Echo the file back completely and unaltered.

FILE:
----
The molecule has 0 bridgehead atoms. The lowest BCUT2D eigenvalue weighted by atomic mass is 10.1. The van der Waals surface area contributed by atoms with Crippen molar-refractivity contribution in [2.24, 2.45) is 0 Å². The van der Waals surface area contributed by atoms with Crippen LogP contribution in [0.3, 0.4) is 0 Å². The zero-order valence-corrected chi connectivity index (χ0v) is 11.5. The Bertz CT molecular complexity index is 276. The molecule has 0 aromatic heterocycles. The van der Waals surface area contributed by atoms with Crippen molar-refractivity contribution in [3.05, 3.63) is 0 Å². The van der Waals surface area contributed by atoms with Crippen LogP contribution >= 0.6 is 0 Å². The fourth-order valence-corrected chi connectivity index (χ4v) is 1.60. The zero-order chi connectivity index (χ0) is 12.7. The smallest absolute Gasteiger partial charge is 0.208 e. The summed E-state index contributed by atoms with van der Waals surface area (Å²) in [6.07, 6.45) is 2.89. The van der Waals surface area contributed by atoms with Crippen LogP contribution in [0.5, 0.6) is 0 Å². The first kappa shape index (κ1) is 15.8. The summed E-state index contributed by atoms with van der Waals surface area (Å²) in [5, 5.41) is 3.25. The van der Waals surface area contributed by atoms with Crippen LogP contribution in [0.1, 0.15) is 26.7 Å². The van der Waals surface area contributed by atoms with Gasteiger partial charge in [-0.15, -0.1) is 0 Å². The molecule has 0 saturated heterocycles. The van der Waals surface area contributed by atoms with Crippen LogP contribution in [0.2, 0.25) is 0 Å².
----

The molecule has 0 bridgehead atoms. The lowest BCUT2D eigenvalue weighted by atomic mass is 10.1. The van der Waals surface area contributed by atoms with Crippen molar-refractivity contribution in [2.24, 2.45) is 0 Å². The van der Waals surface area contributed by atoms with Crippen LogP contribution in [0.3, 0.4) is 0 Å². The zero-order valence-corrected chi connectivity index (χ0v) is 11.5. The Bertz CT molecular complexity index is 276. The molecule has 0 aromatic heterocycles. The van der Waals surface area contributed by atoms with Crippen molar-refractivity contribution in [3.05, 3.63) is 0 Å². The van der Waals surface area contributed by atoms with Crippen LogP contribution >= 0.6 is 0 Å². The fourth-order valence-corrected chi connectivity index (χ4v) is 1.60. The zero-order chi connectivity index (χ0) is 12.7. The smallest absolute Gasteiger partial charge is 0.208 e. The summed E-state index contributed by atoms with van der Waals surface area (Å²) in [6.07, 6.45) is 2.89. The van der Waals surface area contributed by atoms with Crippen LogP contribution in [0.5, 0.6) is 0 Å². The first kappa shape index (κ1) is 15.8. The summed E-state index contributed by atoms with van der Waals surface area (Å²) in [5, 5.41) is 3.25. The van der Waals surface area contributed by atoms with Crippen LogP contribution in [0.1, 0.15) is 26.7 Å². The van der Waals surface area contributed by atoms with Gasteiger partial charge in [-0.15, -0.1) is 0 Å². The molecule has 0 saturated heterocycles. The van der Waals surface area contributed by atoms with Crippen LogP contribution in [0.2, 0.25) is 0 Å².